Menko Ushio
Photo: Kisa ToyoshimaMenko Ushio

Ramen is Tokyo's most iconic dish as voted by you

The Time Out Index survey asked 38,000 people for the world's most iconic dishes – here are Tokyo's and Osaka's

Written by
Jessica Thompson

Every day in Tokyo, it feels like there are too many restaurants and not enough time. But what is the city’s single unmissable dish? The Time Out Index survey asked our readers around the world to vote on the classic dishes of their cities – and 38,000 of you responded. The results are in and we now have a definitive list of the world’s most iconic dishes. Time Out readers in Japan chose ramen and takoyaki to represent the country’s two biggest cities, Tokyo and Osaka (respectively).

Jun Teuchi Men to Mirai 麺と未来
Photo: Kisa Toyoshima

Ramen may be a relative newcomer to Tokyo’s food scene, first appearing in Asakusa in 1910, but it has swiftly become the definitive dish of the city, which now boasts an estimated 6,500 ramen shops. Compared with Tokyo’s high-end kaiseki or sushi, ramen is quick and cheap (around USD$10), but neither the pace nor price are proportional to the complexity of the dish, which even attracts Michelin stars

The holy trinity of a bowl of noodles a flavourful broth, springy noodles, fresh toppings – is extended by ramen’s two essential extras: tare and aromatic oil.

Tare is the concentrated salty base (aka umami flavour bomb) that defines each of the four basic ramen types: shoyu (soy sauce), miso, tonkotsu (pork) or shio (salt). The aromatic oil adds the irresistible aroma that hits you in the face as you walk past your neighbourhood noodle joint.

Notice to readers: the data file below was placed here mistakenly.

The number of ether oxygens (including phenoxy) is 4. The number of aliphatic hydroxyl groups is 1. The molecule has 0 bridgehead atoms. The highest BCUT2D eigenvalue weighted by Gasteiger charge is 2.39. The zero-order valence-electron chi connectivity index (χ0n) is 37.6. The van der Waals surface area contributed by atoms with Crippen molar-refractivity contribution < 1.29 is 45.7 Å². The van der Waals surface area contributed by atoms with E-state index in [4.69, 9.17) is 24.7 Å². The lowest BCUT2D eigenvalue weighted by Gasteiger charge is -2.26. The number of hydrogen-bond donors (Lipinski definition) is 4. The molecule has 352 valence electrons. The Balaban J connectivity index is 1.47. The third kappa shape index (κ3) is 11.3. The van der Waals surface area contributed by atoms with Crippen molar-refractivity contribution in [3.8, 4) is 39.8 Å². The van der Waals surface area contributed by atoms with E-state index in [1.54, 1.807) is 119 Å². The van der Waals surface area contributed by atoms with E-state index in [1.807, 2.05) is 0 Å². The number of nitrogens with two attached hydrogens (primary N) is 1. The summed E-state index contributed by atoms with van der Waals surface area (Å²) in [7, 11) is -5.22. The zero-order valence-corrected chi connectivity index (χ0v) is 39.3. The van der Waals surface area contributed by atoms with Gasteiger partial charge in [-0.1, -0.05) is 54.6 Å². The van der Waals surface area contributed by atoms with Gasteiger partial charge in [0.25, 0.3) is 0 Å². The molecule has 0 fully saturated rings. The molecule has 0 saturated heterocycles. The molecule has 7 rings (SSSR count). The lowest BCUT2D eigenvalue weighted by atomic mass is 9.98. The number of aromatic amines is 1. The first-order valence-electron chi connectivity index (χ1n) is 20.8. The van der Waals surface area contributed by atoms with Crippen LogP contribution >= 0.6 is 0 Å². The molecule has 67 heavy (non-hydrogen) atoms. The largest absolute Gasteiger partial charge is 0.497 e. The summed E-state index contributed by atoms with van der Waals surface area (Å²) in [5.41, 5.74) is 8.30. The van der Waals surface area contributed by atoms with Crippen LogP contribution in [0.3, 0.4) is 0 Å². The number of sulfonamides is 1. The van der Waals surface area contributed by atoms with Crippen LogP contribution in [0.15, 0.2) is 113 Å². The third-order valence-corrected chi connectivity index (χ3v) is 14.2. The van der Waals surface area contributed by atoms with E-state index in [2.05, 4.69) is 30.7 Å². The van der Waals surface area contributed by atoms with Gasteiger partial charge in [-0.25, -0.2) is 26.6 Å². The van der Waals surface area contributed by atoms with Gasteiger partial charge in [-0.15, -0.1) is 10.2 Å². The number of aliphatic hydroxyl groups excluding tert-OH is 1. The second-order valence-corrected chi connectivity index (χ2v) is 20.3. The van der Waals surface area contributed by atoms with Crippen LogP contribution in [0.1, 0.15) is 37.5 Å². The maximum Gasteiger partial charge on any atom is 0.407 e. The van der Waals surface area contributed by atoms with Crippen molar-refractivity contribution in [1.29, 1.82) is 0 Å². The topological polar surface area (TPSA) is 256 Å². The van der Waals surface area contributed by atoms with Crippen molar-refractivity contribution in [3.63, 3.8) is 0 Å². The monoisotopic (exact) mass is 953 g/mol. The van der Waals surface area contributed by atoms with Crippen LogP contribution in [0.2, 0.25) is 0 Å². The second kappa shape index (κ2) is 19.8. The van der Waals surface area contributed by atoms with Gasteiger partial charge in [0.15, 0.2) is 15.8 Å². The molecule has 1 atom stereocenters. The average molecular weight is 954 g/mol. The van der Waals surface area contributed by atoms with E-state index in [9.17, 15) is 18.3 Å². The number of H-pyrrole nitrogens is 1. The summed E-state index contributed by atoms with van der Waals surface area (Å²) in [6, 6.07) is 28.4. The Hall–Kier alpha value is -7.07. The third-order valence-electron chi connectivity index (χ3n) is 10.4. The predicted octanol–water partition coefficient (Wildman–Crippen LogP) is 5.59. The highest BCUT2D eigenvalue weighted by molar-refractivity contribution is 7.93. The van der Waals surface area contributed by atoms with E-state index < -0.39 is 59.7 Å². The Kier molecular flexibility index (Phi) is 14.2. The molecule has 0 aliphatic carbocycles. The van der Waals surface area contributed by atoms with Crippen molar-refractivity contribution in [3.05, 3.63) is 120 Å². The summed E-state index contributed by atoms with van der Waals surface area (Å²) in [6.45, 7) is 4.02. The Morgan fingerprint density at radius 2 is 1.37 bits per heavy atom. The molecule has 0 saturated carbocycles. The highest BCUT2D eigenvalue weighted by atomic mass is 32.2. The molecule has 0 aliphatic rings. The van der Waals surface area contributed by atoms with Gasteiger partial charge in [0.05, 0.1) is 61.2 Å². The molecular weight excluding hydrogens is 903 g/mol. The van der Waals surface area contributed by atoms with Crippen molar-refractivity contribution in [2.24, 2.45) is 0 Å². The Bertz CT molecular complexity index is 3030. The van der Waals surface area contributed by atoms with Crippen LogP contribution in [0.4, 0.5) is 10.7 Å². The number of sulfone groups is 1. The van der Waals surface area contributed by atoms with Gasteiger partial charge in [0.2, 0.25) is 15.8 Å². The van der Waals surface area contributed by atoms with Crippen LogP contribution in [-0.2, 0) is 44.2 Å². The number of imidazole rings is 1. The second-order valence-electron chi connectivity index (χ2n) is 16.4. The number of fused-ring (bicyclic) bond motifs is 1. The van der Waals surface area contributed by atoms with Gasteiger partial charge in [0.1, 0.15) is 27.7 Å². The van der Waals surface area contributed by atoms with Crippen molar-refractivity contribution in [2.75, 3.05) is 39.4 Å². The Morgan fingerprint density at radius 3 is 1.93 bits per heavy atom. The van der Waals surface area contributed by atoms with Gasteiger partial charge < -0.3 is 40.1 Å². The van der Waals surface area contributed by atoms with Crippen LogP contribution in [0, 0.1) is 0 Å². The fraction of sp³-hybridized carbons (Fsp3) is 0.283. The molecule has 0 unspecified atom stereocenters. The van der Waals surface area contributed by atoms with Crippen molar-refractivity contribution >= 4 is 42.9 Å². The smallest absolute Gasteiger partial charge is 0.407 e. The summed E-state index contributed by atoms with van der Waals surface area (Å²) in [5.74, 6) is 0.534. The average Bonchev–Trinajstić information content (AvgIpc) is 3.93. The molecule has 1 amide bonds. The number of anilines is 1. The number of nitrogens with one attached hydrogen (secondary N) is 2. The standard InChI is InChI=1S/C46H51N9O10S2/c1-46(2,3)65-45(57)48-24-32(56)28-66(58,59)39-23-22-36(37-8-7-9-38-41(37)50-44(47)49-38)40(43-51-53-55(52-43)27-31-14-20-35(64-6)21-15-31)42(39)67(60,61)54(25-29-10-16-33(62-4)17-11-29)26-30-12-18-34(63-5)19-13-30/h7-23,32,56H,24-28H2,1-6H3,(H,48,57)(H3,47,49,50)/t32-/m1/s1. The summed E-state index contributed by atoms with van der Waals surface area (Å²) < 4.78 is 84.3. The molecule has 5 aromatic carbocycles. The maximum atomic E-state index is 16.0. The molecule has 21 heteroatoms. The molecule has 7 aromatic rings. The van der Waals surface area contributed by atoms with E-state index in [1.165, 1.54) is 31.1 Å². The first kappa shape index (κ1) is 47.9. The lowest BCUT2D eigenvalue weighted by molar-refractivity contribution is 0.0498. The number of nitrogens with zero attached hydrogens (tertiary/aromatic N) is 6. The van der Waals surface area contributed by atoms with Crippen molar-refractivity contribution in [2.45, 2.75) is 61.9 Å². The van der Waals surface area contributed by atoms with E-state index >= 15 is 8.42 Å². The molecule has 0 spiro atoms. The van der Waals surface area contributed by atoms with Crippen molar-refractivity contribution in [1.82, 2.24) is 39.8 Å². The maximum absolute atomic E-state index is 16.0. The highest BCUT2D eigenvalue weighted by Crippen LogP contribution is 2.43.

takoyaki octopus ball, Osaka street food
Photo: Ubonwan Utachkul/Dreamstime

Meanwhile, in Osaka, readers agreed that takoyaki epitomises the local street food culture. Throughout the city, you’ll find vendors skillfully swizzling flour-based batter into 3-5cm savoury balls in cast iron molds. Each ball is filled with pieces of octopus and pickled ginger, served scaldingly hot and drenched in mayonnaise, Japanese barbecue sauce, bonito flakes and seaweed powder. 

The food in Japan's two biggest cities – Tokyo and Osaka – are quite different from each other. Here are six key characteristics that make Tokyo flavours distinct from those in Osaka, and vice versa. 

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